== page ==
Signs for Shinzo Abe’s comeback?

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Signs for Shinzo Abe’s comeback?

 YOON SEOL-YOUNG
The author is a Tokyo correspondent of the JoongAng Ilbo.


“I took new drugs, and treatment went well,” said former Japanese Prime Minister Shinzo Abe in a YouTube video on April 27. He resigned from office in September 2020 due to ulcerative colitis, and he said he got better after trying the new treatment.

Late last year, a veteran Japanese businessman showed me a photo of him with Abe. It was taken at a golf course, and Abe was squatting with a golf club in his hand, smiling brightly. How can someone suffering from ulcerative colitis and frequent diarrhea squat? The businessman said Abe was healthy and well.

Abe is again getting politically active. He attends various political events and frequently appears on YouTube and television to speak up.

He has taken up many positions, from an honorary advisor to the group pushing for constitutional revision and honorary advisor for Tokyo Olympics to advisor to the conservative unity group of the Liberal Democratic Party (LDP).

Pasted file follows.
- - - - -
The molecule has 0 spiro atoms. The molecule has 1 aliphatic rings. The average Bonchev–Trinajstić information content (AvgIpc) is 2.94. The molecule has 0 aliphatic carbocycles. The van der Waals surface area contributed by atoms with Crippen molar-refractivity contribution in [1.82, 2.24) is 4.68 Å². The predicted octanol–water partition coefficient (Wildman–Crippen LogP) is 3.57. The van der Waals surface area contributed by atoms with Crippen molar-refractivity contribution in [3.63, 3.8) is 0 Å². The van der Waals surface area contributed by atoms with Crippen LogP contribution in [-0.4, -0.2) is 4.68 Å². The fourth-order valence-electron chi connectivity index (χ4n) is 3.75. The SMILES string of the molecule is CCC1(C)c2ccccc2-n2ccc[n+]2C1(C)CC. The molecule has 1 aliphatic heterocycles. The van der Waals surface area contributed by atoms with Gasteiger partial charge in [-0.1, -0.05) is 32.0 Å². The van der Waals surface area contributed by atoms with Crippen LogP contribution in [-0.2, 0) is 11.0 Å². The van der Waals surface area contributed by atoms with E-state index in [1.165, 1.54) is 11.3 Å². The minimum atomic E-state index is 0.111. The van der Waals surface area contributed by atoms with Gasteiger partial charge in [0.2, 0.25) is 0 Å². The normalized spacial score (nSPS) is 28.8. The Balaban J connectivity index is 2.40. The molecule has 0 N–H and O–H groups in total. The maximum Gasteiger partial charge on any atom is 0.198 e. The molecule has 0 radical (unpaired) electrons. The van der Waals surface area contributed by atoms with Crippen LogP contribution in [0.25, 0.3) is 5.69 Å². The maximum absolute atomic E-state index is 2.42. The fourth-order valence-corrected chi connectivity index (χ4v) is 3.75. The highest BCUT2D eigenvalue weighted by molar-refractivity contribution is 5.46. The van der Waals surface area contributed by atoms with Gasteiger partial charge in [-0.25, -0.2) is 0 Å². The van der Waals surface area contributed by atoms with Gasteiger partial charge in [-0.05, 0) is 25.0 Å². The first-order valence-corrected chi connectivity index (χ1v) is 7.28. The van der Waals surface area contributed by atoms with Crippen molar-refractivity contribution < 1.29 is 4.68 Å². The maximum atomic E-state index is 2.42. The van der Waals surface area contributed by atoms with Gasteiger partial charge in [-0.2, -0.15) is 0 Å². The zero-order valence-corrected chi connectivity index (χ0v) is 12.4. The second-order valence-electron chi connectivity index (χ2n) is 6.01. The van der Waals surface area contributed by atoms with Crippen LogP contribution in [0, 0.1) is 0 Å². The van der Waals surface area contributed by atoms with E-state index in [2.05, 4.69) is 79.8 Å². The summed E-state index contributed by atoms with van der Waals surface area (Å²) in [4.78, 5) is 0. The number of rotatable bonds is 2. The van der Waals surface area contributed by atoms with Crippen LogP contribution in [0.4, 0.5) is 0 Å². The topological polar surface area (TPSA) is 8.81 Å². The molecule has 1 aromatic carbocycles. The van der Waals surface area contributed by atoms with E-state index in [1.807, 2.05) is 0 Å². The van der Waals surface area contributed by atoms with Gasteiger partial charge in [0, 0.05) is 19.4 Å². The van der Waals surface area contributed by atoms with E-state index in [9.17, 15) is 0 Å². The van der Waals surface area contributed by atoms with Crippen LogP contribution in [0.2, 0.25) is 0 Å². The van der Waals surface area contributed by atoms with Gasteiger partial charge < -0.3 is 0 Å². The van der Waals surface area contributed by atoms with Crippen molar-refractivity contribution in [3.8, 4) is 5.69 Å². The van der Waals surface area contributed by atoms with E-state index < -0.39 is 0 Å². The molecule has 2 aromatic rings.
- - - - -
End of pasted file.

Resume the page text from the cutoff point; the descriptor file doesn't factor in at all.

Since last month, Abe has started lecturing to young representatives of the LDP serving less than three terms on how to win an election. Abe helped 119 new representatives win in the 2012 House election. Under Abe’s umbrella, the “Abe kids” successfully won three consecutive terms and have never engaged in a challenging election campaign. He has led six election victories in office and is the best teacher.

Prime Minister Yoshihide Suga does not have that aura. After the LDP lost in Hiroshima, its traditional stronghold, at the April by-elections, his supporter group began to crack.

The public opinion also has cooled down. Fourty-seven percent of the people support the Suga cabinet, but only 4 percent want him to continue as prime minister, according to a Nikkei poll on April 26. They complain how the government is being swayed by the International Olympic Committee (IOC) when the Covid-19 situation hasn’t improved. Even Tokyo Shimbun, arguably the most active in criticizing the government, lamented how they came to miss the time of Abe after he as prime minister persuaded the IOC to postpone the Olympics by one year.

It is no coincidence that a rumor of Abe’s second return is spreading. If he returns to the biggest Hosoda faction, it is not impossible that Abe becomes the prime minister again.

Conscious of the rumor, Abe rejected the possibility and said that Suga should be re-elected in the next prime minister election. But as he clears the way for Suga, that only reaffirmed Abe’s influence. Even if the rumor of Abe’s second return doesn’t come true, Abe’s shadow will surely be longer and darker.
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